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A work made of gelatin silver print.

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  • A work made of gelatin silver print.


c. 1930


Eli Lotar
French, 1905–1969

About this artwork

Eli Lotar worked in Paris between the two world wars and is best known for his experimental films and uncanny photographic contributions to the Surrealist publication “Documents.” In this image, however, Lotar delivered a gentle abstraction: perhaps shot during a pause in a circus routine, the image freezes a swinging rope ladder, creating a geometric contrast with the tent’s luminous canvas panels. In February 1932, New York collector and gallery owner Julien Levy, who is commonly credited with introducing Surrealism to an American audience, included Lotar’s work in an influential exhibition titled “Modern European Photography.”


Currently Off View


Photography and Media


Eli Lotar




France (Artist's nationality:)

Date  Dates are not always precisely known, but the Art Institute strives to present this information as consistently and legibly as possible. Dates may be represented as a range that spans decades, centuries, dynasties, or periods and may include qualifiers such as c. (circa) or BCE.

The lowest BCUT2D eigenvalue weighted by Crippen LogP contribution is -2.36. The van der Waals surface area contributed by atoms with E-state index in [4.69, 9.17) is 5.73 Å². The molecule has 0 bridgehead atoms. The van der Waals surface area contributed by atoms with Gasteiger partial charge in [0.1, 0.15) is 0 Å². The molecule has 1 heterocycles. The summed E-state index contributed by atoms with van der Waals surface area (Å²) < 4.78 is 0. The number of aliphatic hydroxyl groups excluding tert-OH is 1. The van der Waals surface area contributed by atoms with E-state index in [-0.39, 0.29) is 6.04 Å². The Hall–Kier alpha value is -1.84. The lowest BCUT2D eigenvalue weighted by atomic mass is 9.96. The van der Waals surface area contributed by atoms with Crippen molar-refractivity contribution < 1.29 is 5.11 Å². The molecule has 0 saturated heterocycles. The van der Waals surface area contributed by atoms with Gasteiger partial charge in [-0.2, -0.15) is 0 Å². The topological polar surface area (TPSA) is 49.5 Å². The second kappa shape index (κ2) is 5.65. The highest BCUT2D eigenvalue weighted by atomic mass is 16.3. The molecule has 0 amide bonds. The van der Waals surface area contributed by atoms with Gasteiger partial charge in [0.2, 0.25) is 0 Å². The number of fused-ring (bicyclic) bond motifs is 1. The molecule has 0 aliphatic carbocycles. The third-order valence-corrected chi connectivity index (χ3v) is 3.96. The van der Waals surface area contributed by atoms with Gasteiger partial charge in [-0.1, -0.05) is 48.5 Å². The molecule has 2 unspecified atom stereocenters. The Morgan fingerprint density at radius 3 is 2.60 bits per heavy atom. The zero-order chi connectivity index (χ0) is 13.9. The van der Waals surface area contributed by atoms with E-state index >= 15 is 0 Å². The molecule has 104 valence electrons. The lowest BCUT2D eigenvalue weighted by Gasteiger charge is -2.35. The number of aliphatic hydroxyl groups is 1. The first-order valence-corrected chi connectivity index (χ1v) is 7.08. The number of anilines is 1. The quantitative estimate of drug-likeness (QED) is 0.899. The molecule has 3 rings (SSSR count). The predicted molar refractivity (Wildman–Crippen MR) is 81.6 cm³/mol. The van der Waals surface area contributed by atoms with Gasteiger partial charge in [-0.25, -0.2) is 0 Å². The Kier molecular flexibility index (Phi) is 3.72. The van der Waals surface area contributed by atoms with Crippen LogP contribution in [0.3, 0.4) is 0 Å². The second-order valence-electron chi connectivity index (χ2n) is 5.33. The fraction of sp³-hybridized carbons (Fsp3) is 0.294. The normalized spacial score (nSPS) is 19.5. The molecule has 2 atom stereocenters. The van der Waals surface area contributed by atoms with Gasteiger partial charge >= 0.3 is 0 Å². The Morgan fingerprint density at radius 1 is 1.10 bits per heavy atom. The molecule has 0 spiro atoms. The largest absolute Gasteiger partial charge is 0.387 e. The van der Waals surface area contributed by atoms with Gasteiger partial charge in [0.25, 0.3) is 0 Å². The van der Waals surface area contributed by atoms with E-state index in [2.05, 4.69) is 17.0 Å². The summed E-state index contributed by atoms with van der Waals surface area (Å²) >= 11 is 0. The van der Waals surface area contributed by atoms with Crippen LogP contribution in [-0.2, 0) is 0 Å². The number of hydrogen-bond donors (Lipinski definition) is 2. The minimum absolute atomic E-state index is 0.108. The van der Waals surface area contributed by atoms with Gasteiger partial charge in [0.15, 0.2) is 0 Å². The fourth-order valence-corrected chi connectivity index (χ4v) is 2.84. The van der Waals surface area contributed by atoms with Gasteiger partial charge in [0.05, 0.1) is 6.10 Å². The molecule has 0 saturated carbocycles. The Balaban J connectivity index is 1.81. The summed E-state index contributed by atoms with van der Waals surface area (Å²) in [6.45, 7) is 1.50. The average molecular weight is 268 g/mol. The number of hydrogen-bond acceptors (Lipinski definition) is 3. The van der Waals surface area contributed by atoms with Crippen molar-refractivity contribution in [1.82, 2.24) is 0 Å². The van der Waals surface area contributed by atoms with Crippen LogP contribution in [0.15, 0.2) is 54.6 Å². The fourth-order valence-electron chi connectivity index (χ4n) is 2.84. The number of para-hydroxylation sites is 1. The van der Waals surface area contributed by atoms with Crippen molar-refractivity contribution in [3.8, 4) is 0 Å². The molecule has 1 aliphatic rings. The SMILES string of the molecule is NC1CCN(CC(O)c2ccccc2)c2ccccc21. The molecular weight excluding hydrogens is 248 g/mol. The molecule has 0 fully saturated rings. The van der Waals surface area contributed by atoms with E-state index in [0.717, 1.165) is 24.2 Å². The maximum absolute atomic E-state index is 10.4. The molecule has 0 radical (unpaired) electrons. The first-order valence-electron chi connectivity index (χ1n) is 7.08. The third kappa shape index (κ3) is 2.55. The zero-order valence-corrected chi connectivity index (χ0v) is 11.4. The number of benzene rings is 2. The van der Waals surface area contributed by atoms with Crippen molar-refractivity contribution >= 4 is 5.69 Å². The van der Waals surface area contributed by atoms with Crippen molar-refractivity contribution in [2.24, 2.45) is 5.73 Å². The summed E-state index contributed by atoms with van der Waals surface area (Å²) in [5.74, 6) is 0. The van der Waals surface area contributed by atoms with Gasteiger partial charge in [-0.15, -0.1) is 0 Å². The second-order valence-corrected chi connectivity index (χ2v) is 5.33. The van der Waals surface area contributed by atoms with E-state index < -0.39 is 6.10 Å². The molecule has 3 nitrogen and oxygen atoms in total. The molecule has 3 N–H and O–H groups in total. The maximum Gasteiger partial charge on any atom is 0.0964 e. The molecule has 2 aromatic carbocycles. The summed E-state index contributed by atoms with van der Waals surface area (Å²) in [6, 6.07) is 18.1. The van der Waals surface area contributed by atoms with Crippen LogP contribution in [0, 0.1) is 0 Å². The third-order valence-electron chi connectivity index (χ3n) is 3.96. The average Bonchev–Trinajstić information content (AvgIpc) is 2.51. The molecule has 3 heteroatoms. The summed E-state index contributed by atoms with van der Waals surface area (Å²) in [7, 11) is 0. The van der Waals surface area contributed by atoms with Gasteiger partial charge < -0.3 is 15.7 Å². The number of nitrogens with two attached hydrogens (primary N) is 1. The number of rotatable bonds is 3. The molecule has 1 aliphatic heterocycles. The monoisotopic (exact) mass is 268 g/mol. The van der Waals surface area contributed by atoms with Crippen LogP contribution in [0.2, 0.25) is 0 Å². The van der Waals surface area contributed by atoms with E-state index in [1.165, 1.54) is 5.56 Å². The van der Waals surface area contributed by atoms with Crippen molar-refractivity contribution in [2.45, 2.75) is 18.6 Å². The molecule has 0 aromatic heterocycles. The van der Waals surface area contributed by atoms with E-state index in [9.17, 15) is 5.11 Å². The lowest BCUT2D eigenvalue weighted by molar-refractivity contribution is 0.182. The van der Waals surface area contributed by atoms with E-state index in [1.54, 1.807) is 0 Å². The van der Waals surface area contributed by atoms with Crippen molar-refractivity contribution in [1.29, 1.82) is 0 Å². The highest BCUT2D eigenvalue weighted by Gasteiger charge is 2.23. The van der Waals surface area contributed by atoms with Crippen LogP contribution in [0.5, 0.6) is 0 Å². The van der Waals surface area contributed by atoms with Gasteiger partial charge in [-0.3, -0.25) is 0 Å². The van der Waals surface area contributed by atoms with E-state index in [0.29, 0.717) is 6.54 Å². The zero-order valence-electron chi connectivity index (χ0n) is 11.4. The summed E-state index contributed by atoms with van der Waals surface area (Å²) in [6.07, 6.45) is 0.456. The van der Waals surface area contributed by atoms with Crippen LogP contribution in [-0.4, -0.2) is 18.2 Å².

Made 1925–1935


Gelatin silver print


Unmarked recto; stamped verso, upper right, in black ink: "JULIEN LEVY GALLERY, INC. / 15 EAST 57th STREET / NEW YORK CITY"; verso, center, in black ink: "Photo ELI LOTAR"; inscribed verso, lower left, in graphite: "[illegible] / #5"; verso, lower center, in graphite: "1" [encircled]


Image/paper: 10.7 × 14.3 cm (4 1/4 × 5 11/16 in.)

Credit Line

Julien Levy Collection, Gift of Jean Levy and the Estate of Julien Levy

Reference Number


Extended information about this artwork

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